CirratoThere are solutions that are very diverse with a set of features combined in one solution. And there are others with a focus on certain functionality, such as scanning, print management, mobile printing etc. You might want to have one solution that offers it all, or you prefer to invest in different solutions offered by different vendors. You might have already invested in a solution that you want to keep. Ask about the integration with other solutions. Again, this might seem like a logical one but also one that tends to get overlooked. Especially when it comes to a solution that you might not have or consider at the moment but one you might need in the future. If you are made aware of all integrations, you will know what your current and future options are.


Software vendors do not often produce hardware themselves, but might offer it as part of the solution. A good example is a card reader. Some vendors offer them at cost as a service, or they allow you to pick your own supplier. Others enforce that they are purchased from them, and at a premium. Adding hardware can really make a difference in the cost of the solution.

Upgrades & updates

database_3Software is always being developed further. And many solution providers demand that customers are on the latest version of their software in order to qualify for maintenance and support. Ask if these upgrades and updates are charged if you have an active maintenance and support contract. Specify for both upgrades and updates. Some will make updates available free of charge while upgrades are charged. Some charge for both. Ask about the charge itself as well. Are you required to pay the full price or is it a different price for current customers. If you purchase the solution from a partner and not from the software provider, also how you get notified about these updates and upgrades and how they will be made available to you. Getting all of this cleared up prior to purchasing the solution, prevents you from coming across unpleasant surprises in the future.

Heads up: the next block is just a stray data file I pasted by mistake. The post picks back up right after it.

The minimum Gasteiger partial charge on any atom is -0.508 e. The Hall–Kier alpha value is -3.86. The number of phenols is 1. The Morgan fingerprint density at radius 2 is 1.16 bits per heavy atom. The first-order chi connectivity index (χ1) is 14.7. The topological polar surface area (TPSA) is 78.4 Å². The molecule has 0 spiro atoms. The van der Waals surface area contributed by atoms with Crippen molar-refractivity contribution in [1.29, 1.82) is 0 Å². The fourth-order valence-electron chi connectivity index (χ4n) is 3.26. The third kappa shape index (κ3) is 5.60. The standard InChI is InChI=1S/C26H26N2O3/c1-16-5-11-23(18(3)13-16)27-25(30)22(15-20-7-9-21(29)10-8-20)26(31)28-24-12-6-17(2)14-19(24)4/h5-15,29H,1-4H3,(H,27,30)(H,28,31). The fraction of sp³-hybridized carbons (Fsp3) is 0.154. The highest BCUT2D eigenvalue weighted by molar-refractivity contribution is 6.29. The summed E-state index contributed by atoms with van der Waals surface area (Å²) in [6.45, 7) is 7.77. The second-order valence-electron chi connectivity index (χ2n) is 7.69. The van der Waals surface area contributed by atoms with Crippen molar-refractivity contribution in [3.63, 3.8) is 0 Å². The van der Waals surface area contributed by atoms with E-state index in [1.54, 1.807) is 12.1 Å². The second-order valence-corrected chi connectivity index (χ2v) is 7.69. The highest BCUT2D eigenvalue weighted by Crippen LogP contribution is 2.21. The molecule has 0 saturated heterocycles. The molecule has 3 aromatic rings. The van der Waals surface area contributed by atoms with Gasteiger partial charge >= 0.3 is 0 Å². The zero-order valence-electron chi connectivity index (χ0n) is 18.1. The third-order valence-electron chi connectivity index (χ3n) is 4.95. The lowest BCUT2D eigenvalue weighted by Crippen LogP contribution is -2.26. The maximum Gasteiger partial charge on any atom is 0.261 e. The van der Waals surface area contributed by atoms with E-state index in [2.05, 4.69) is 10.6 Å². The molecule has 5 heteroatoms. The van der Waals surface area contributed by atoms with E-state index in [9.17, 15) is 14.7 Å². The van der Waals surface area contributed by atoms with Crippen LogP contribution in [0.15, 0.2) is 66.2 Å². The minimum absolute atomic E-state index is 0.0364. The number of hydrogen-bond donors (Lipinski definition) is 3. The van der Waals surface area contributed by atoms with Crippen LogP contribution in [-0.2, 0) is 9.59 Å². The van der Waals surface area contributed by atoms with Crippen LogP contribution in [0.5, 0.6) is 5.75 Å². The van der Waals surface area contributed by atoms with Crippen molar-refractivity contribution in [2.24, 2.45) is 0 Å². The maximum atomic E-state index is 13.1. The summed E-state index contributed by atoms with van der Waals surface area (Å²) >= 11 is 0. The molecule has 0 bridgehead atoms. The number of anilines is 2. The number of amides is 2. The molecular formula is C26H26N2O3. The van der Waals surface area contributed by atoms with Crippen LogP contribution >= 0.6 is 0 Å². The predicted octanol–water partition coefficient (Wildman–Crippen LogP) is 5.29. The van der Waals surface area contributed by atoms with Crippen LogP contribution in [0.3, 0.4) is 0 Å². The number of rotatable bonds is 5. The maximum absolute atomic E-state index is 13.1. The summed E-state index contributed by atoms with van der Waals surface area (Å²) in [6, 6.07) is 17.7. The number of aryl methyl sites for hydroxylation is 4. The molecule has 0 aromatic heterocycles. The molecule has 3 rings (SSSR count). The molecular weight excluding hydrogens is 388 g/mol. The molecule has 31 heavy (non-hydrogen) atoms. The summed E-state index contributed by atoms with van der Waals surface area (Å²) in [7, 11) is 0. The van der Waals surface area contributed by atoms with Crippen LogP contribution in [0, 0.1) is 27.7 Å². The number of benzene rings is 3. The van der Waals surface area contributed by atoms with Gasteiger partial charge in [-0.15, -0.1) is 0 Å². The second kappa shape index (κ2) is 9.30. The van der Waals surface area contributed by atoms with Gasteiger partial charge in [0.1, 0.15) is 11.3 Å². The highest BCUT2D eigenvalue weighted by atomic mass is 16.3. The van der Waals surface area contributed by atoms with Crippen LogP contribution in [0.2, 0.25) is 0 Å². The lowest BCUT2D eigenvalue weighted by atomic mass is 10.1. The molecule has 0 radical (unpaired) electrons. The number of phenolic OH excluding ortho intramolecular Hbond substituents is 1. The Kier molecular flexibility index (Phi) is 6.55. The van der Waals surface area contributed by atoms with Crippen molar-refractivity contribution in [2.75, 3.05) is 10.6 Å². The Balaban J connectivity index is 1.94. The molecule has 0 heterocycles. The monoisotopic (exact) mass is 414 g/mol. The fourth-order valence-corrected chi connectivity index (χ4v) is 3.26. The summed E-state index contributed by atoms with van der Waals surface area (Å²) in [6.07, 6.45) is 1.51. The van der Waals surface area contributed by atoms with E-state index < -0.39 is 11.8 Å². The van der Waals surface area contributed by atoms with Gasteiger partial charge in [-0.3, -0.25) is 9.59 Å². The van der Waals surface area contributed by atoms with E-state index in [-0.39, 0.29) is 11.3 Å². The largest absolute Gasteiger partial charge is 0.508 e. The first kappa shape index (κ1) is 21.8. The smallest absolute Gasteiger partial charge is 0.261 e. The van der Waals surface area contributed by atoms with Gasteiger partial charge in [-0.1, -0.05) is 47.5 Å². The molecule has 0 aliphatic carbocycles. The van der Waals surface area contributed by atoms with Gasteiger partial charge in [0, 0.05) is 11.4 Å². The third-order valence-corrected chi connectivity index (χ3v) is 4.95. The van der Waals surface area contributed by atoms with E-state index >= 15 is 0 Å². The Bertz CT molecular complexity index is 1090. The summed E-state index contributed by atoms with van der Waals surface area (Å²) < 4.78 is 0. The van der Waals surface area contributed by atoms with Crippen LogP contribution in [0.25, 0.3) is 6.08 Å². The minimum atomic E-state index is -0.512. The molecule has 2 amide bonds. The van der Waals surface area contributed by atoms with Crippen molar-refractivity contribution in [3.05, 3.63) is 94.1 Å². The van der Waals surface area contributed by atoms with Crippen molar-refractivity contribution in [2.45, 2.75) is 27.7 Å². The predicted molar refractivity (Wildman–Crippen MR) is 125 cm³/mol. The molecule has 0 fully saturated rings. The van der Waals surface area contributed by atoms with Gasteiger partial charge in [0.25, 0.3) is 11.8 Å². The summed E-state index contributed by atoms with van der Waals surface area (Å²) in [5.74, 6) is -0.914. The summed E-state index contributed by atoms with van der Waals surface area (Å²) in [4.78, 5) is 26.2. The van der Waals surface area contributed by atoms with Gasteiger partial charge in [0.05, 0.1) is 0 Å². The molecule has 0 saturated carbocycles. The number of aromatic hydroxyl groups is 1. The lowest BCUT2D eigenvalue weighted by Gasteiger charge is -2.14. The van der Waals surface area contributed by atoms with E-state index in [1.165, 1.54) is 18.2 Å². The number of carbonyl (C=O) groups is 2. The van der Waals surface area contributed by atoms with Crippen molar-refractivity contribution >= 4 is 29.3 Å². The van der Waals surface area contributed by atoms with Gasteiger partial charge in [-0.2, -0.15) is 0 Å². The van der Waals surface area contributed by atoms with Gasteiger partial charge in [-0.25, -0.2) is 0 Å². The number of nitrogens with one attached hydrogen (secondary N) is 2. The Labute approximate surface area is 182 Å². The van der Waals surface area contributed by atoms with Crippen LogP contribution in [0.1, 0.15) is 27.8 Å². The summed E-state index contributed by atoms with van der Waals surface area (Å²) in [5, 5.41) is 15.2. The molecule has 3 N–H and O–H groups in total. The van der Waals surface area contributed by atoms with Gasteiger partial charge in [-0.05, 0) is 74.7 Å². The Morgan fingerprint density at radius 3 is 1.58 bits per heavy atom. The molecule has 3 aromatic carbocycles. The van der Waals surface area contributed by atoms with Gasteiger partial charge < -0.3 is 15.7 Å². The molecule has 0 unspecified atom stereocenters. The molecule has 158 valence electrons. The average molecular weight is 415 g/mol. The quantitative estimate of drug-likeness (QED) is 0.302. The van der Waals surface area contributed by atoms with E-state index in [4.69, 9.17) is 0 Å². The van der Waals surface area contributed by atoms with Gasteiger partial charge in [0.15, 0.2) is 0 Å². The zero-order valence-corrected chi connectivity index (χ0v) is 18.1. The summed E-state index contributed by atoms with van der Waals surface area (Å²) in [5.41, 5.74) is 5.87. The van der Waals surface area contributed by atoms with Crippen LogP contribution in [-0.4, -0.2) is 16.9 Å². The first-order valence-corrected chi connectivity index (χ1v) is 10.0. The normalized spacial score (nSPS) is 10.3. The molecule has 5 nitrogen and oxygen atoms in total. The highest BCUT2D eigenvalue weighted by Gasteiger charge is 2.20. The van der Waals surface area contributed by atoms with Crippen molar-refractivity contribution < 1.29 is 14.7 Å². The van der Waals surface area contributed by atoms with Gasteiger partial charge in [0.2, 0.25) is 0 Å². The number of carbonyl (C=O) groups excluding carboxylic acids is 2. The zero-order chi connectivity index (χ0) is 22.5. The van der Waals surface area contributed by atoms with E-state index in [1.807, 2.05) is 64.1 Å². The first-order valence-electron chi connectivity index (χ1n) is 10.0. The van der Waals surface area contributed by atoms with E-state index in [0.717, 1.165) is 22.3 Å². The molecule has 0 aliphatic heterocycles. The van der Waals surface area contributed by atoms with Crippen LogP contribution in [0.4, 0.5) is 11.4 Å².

Citrix & VDI

This one deserves separate attention. Remote desktop environments are not an ideal candidate for single server solutions. Yes, they can function in it. But do not be fooled by a nice sales pitch. One provider even has the fact hidden in their documentation. You first eliminate print servers using their solution and then you have to implement servers again if you want printing to work. Citrix requires servers. That is what it relies on to function. Nothing can be installed or processed on a user workstation. And that is what single server printing solutions rely on. One might go as far as to say that both solutions represent opposites. And though there might be a way to work together, would you want to? What is the point of investing in a single server solution if the core (removing the print servers) is not an option within your environment?


These are seven areas that one should explore and clarify when looking into a single server printing solution. It is a great concept with instant financial gain and one that continues to benefit IT professionals in their day to day management of the printing environment. Asking about these topics will avoid disappointment, high costs and added workload for IT. As with all other services and solutions, it is all about finding the right match. Some of the things listed may seem obvious, but there have been organizations that were required to change solutions because it just did not match their environment, or information was not supplied upfront.

With this list, you will be able to find out what you need to know about single server printing.

Originally posted 2016-08-25 21:55:50. Republished by Blog Post Promoter